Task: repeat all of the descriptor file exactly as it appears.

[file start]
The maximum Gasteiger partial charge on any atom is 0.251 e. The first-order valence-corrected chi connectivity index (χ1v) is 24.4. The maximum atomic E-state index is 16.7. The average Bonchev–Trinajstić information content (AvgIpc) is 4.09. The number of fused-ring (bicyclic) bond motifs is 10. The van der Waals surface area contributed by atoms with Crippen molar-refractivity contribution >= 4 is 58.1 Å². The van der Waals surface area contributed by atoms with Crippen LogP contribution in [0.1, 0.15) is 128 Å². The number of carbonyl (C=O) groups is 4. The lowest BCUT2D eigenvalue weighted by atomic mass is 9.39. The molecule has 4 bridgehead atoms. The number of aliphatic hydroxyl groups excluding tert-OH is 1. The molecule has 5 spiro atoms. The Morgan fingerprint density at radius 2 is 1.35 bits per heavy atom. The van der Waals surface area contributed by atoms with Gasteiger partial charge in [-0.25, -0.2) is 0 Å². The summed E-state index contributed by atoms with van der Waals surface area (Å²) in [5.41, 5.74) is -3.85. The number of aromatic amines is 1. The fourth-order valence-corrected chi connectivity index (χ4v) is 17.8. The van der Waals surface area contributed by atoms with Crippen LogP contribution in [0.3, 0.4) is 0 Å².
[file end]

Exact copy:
The maximum Gasteiger partial charge on any atom is 0.251 e. The first-order valence-corrected chi connectivity index (χ1v) is 24.4. The maximum atomic E-state index is 16.7. The average Bonchev–Trinajstić information content (AvgIpc) is 4.09. The number of fused-ring (bicyclic) bond motifs is 10. The van der Waals surface area contributed by atoms with Crippen molar-refractivity contribution >= 4 is 58.1 Å². The van der Waals surface area contributed by atoms with Crippen LogP contribution in [0.1, 0.15) is 128 Å². The number of carbonyl (C=O) groups is 4. The lowest BCUT2D eigenvalue weighted by atomic mass is 9.39. The molecule has 4 bridgehead atoms. The number of aliphatic hydroxyl groups excluding tert-OH is 1. The molecule has 5 spiro atoms. The Morgan fingerprint density at radius 2 is 1.35 bits per heavy atom. The van der Waals surface area contributed by atoms with Gasteiger partial charge in [-0.25, -0.2) is 0 Å². The summed E-state index contributed by atoms with van der Waals surface area (Å²) in [5.41, 5.74) is -3.85. The number of aromatic amines is 1. The fourth-order valence-corrected chi connectivity index (χ4v) is 17.8. The van der Waals surface area contributed by atoms with Crippen LogP contribution in [0.3, 0.4) is 0 Å².